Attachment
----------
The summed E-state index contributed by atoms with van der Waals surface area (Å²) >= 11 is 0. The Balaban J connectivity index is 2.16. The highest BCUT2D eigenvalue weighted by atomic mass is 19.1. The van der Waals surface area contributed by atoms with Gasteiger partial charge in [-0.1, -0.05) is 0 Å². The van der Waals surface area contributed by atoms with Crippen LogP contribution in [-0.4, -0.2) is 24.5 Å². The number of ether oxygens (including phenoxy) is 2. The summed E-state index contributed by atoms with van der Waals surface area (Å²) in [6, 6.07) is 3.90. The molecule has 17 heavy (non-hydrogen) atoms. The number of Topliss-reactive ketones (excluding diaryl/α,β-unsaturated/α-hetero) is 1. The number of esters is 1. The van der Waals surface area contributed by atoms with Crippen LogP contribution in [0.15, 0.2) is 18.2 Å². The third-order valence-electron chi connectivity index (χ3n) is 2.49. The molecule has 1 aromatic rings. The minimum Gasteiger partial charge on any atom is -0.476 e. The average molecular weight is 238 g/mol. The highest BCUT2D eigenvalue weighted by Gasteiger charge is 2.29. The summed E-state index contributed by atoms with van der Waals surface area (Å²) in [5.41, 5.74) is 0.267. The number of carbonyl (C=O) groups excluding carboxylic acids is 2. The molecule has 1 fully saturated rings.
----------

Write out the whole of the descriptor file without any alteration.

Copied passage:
The summed E-state index contributed by atoms with van der Waals surface area (Å²) >= 11 is 0. The Balaban J connectivity index is 2.16. The highest BCUT2D eigenvalue weighted by atomic mass is 19.1. The van der Waals surface area contributed by atoms with Gasteiger partial charge in [-0.1, -0.05) is 0 Å². The van der Waals surface area contributed by atoms with Crippen LogP contribution in [-0.4, -0.2) is 24.5 Å². The number of ether oxygens (including phenoxy) is 2. The summed E-state index contributed by atoms with van der Waals surface area (Å²) in [6, 6.07) is 3.90. The molecule has 17 heavy (non-hydrogen) atoms. The number of Topliss-reactive ketones (excluding diaryl/α,β-unsaturated/α-hetero) is 1. The number of esters is 1. The van der Waals surface area contributed by atoms with Crippen LogP contribution in [0.15, 0.2) is 18.2 Å². The third-order valence-electron chi connectivity index (χ3n) is 2.49. The molecule has 1 aromatic rings. The minimum Gasteiger partial charge on any atom is -0.476 e. The average molecular weight is 238 g/mol. The highest BCUT2D eigenvalue weighted by Gasteiger charge is 2.29. The summed E-state index contributed by atoms with van der Waals surface area (Å²) in [5.41, 5.74) is 0.267. The number of carbonyl (C=O) groups excluding carboxylic acids is 2. The molecule has 1 fully saturated rings.